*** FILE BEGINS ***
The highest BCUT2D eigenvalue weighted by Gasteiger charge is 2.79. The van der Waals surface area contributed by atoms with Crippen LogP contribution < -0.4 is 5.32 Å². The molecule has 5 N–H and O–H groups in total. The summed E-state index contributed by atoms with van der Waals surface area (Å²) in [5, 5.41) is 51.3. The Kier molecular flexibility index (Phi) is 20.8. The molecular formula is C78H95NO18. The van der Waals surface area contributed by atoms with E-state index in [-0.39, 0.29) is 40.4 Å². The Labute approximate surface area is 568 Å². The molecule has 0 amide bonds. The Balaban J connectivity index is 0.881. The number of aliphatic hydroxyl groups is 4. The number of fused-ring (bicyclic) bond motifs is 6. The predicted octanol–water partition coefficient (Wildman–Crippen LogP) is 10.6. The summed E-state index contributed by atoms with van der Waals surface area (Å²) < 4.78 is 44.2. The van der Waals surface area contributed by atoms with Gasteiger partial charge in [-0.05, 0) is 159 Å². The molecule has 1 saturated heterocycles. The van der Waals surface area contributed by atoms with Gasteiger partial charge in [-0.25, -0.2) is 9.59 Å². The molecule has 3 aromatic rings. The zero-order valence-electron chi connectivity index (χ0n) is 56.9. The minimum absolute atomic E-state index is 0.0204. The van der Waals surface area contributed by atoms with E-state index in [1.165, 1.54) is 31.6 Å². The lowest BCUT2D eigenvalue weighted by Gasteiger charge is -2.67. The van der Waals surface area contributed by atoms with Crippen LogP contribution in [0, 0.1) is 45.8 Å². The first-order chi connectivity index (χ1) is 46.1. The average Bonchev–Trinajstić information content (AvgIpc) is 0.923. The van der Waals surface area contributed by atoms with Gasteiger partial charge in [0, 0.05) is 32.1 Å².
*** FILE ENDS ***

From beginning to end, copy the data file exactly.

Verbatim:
The highest BCUT2D eigenvalue weighted by Gasteiger charge is 2.79. The van der Waals surface area contributed by atoms with Crippen LogP contribution < -0.4 is 5.32 Å². The molecule has 5 N–H and O–H groups in total. The summed E-state index contributed by atoms with van der Waals surface area (Å²) in [5, 5.41) is 51.3. The Kier molecular flexibility index (Phi) is 20.8. The molecular formula is C78H95NO18. The van der Waals surface area contributed by atoms with E-state index in [-0.39, 0.29) is 40.4 Å². The Labute approximate surface area is 568 Å². The molecule has 0 amide bonds. The Balaban J connectivity index is 0.881. The number of aliphatic hydroxyl groups is 4. The number of fused-ring (bicyclic) bond motifs is 6. The predicted octanol–water partition coefficient (Wildman–Crippen LogP) is 10.6. The summed E-state index contributed by atoms with van der Waals surface area (Å²) < 4.78 is 44.2. The van der Waals surface area contributed by atoms with Gasteiger partial charge in [-0.05, 0) is 159 Å². The molecule has 1 saturated heterocycles. The van der Waals surface area contributed by atoms with Gasteiger partial charge in [-0.25, -0.2) is 9.59 Å². The molecule has 3 aromatic rings. The zero-order valence-electron chi connectivity index (χ0n) is 56.9. The minimum absolute atomic E-state index is 0.0204. The van der Waals surface area contributed by atoms with E-state index in [1.165, 1.54) is 31.6 Å². The lowest BCUT2D eigenvalue weighted by Gasteiger charge is -2.67. The van der Waals surface area contributed by atoms with Crippen LogP contribution in [0, 0.1) is 45.8 Å². The first-order chi connectivity index (χ1) is 46.1. The average Bonchev–Trinajstić information content (AvgIpc) is 0.923. The van der Waals surface area contributed by atoms with Gasteiger partial charge in [0, 0.05) is 32.1 Å².